Planting Trees & Shrubs on Town Property

A tree or shrub cannot be planted on the Town right-of-way without written permission from the Parks and Recreation Director. A Tree Impact Permit [PDF] is required to be submitted and approved before a tree or shrub can be planted. All permit applications shall be reviewed by Town staff to avoid any potential conflicts with existing utilities, pedestrian accessibility, and vehicular traffic zones. An approval will be issued if the proposed planting is suitable as to species and location. Any tree or shrub planted in the public right-of-way is subject to removal by the Town unless a permit for such planting has been obtained.

Town residents can also request a tree to be planted in the right-of-way in front of their home. All requests will be reviewed by Town staff to determine if a planting location is available to support a tree. Once any tree or shrub is planted in the public right-of-way, it becomes the property of the Town. 

Before deciding to plant a tree or shrub, confirm the location of your property line. The public right-of-way is generally the area between the street curb and sidewalk. The planting of a tree or shrub on privately owned property does not need the approval of the Town. If you are unsure if the property is public or private, please call the Parks and Recreation Department at 454-9540 and they can assist you. The McLean County GIS system, www.McGIS.org, can also be helpful to determine the public right-of-way.

State law requires you to notify JULIE at least two business days (excludes weekends and holidays) before any digging project regardless of the project size or depth. Even if you are digging in the same area as a previous project, notify JULIE by calling 8-1-1 or 800-892-0123.

Tree and Shrub Planting Location

The Town Municipal Code, Section 8.7 - Trees & Shrubs [PDF] provides guidelines to determine the availability of a tree or shrub planting location on the public right-of-way. A tree or shrub cannot be planted that would obstruct the view of any person or driver of a vehicle traveling along a street or sidewalk. A tree cannot be planted with an average height of more than 25 feet under overhead wires or interfere with any underground utility service or connection.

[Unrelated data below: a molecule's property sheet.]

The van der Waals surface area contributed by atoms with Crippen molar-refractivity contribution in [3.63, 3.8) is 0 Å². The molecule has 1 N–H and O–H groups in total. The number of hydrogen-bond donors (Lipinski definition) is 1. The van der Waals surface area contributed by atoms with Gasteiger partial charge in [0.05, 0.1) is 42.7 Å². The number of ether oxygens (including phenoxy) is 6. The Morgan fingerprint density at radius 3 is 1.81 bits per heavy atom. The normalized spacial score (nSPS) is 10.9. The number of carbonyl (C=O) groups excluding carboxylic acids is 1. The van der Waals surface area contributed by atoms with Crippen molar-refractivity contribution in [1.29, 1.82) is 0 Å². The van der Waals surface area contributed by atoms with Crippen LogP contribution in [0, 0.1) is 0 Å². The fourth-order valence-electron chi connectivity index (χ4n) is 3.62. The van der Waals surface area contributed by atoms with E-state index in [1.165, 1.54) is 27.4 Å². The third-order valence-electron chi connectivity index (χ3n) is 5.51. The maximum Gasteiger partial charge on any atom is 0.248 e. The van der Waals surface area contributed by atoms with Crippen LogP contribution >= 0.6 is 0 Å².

Tree plantings should be spaced 30 to 60 feet apart, based on the mature growth of the tree species. A tree cannot be planted:

  • closer than 50 feet from an approach corner with a traffic signal or stop sign
  • closer than 20 feet from any streetlight pole
  • closer than 15 feet from any regulatory street sign
  • closer than 10 feet from any driveway
  • closer than 10 feet from any fire hydrant
  • closer than 10 feet from a street stormwater inlet or box culvert
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Tree Planting Clearance

Trees planted in the public right-of-way must have adequate clearance between the street curb and sidewalk within the planting space. This ensures the healthy growth of the tree, as well as preserving the integrity of the surrounding infrastructure.

  1. If the right-of-way width between the curb and sidewalk is less than 4 feet, a tree cannot be planted.
  2. If the right-of-way width between the curb and sidewalk is between 4 and 5 feet, a small tree (with a potential mature height of no more than 25 feet) can be planted.
  3. If the right-of-way width between the curb and sidewalk is between 5 and 7 feet, a small or medium tree (with a potential mature height of between 25 to 40 feet) can be planted.
  4. If the right-of-way width between the curb and sidewalk is greater than 7 feet, a tree of any size can be planted (A large tree has a potential mature height of 40 feet or more).

Tree Species Selection



Trees planted in the public right-of-way must be included on the 
Recommended Tree List [PDF] compiled by the Town of Normal Parks and Recreation Department. The list is categorized by the potential mature height of each tree species from large (greater than 40 feet) to medium (between 25 and 40 feet) to small (25 feet and under). Town forestry staff are happy to help select a tree that would be best suited for a particular area.

  • Trees planted on a public right-of-way must have a minimum caliper of one inch and shall be symmetrical in growth with a single straight trunk, a dominant central leader, and a well-balanced branch structure.
  • Correct planting methods should be utilized. Planting too deep is the main reason that trees die. The bottom of the hole shall be no deeper than the height of the root ball so that the tree is placed on solid earth. Set all trees plumb and straight and at such a level that the top of the root flare, the first major root, is at or slightly above ground level. If necessary, remove excess soil from the top of the root ball. Cut and remove all ties from the root ball.
  • All trees should be properly staked with guy wires for one complete growing season. A two-inch layer of mulch should be placed around the tree, but do not mound the mulch against the tree trunk. Regularly water all newly planted trees thoroughly, especially during dry periods.